LOVELAND, COLO. – Minnesota has three teams heading to the NCAA Frozen Four for the first time in history.

The hockey party will be in Pittsburgh, and Mike Hastings will be there. Ditto for Scott Sandelin. And Brett Larson, too.

Those three friends of Gophers coach Bob Motzko will take their Minnesota State Mankato, Minnesota Duluth and St. Cloud State teams, respectively, to the Frozen Four on April 8 and 10, giving the Steel City a decidedly Land of 10,000 Lakes feel.

It's only the second time one state has sent three teams — Lake Superior State of Sault Ste. Marie, Mich., won the title in 1992, with Michigan and Michigan State making the semifinals.

But Motzko and his Gophers will be mere spectators after Hastings' Mavericks grabbed the West Regional's invitation to Pittsburgh with a dominant display of forechecking and shot-blocking in a 4-0 victory on Sunday night at the Budweiser Events Center.

While happy for his colleagues, Motzko wore the look of disappointment after the game.

"I think it's awesome; I'm just mad we're not one of them," Motzko said of the three Minnesota teams reaching the Frozen Four. "Two of the best teams in the country aren't moving forward, us and North Dakota. And it hurts. We wanted to be a part of that."

In a one-and-done tournament, one bad night can torpedo a team's title aspirations, and that's what happened to the Gophers. As good as they were in Saturday's 7-2 semifinal thrashing of Nebraska Omaha, the Gophers did a 180-degree turn against a deep, veteran Minnesota State team. And that happened because the Mavericks were forcing them to play below their usual standards.

The Mavericks dictated play from the start, getting the game's first five shots on goal and winning eight of the first nine faceoffs. Minnesota didn't register a shot on goal until 7 minutes, 13 seconds elapsed.

When Sam Morton and regional MVP Ryan Sandelin scored 2:07 apart just past the midpoint of the first period, Minnesota State had the lead it needed to go into boa constrictor mode and choke the life out of the opponent.

"We needed to survive that first period, and it didn't happen," Motzko said.

Midway through the game, the Gophers had only six shots on goal as the Mavericks hounded them with their forecheck and frustrated them with their shot-blocking. Minnesota State finished with 23 blocked shots, one more than goalie Dryden McKay had saves.

"They made it easy for me," said McKay, the All-America who posted his 10th shutout of the season and 24th of his career.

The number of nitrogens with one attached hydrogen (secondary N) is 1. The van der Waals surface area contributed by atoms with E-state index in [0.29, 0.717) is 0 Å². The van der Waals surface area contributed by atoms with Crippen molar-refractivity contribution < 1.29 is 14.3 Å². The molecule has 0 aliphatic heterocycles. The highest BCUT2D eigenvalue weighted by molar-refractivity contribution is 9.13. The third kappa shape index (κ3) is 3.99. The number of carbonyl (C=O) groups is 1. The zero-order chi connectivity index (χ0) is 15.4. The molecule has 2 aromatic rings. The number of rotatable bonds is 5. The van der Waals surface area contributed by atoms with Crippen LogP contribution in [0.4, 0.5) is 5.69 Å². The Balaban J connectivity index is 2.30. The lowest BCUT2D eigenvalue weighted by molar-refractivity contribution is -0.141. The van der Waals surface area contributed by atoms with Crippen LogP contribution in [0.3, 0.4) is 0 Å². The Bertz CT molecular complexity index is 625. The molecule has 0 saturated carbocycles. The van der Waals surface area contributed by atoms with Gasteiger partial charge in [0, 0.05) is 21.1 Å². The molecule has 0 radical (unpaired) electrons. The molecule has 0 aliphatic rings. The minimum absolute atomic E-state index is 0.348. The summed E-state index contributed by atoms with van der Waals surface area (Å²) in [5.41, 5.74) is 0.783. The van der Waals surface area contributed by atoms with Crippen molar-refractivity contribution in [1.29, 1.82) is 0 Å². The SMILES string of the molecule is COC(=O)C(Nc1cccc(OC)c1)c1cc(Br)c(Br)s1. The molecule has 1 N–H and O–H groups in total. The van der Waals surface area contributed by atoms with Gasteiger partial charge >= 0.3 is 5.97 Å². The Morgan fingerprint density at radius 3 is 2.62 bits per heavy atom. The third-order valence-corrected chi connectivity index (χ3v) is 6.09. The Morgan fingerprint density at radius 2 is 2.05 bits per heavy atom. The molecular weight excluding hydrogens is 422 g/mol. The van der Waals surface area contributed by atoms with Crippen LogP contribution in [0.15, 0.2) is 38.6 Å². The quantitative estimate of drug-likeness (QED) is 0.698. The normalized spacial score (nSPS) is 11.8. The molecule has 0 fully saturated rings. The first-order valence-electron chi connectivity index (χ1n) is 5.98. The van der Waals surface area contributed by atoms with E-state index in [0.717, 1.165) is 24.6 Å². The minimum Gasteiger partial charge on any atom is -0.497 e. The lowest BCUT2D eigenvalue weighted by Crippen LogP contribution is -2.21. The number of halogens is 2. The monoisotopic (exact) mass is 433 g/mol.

The Gophers made a push in the late stages of the second period and through part of the third, but they couldn't get anything past McKay.

"They were blocking shots and sacrificing," Motzko said of the Mavericks. "We couldn't make a break. If we could have turned one, we could have made it interesting."

Instead, it's the Mavericks who get to continue the most riveting part of the season, while Motzko and the Gophers regroup and reassess. The 100th season of Gophers hockey had several highlights — a 10-0 start, a breakthrough season by goalie Jack LaFontaine, a Big Ten tournament championship and a return to the NCAA tournament after a four-year hiatus. However, a chance to return to the Frozen Four for the first time since 2014 disappeared on a Sunday night on the Front Range of the Rockies.

There will be offseason turnover, of course. LaFontaine, Scott Reedy and Brannon McManus are among five seniors who won't be back — unless they take advantage of the NCAA's waiver using a year of eligibility this season. Junior Sampo Ranta, the team's leading scorer, had a breakout season and could be attractive to the Colorado Avalanche, who selected him in the third round of the 2018 NHL draft. Standout defensemen Brock Faber, Jackson LaCombe and Ryan Johnson are high draft picks, and their rights-holders could come calling.

After Sunday's game, Motzko reflected on the season.

"It's awful hard to go in with a message [to his players] now because it will actually come better in a day or two," he said. "We're so darn proud of every guy in there, the seniors, and how we believe we've turned things in a great direction. They were all-in, and it was a true team. We'll take this one game to our grave, but our entire season, there were so many positives to it. It's hard to look at it right now.''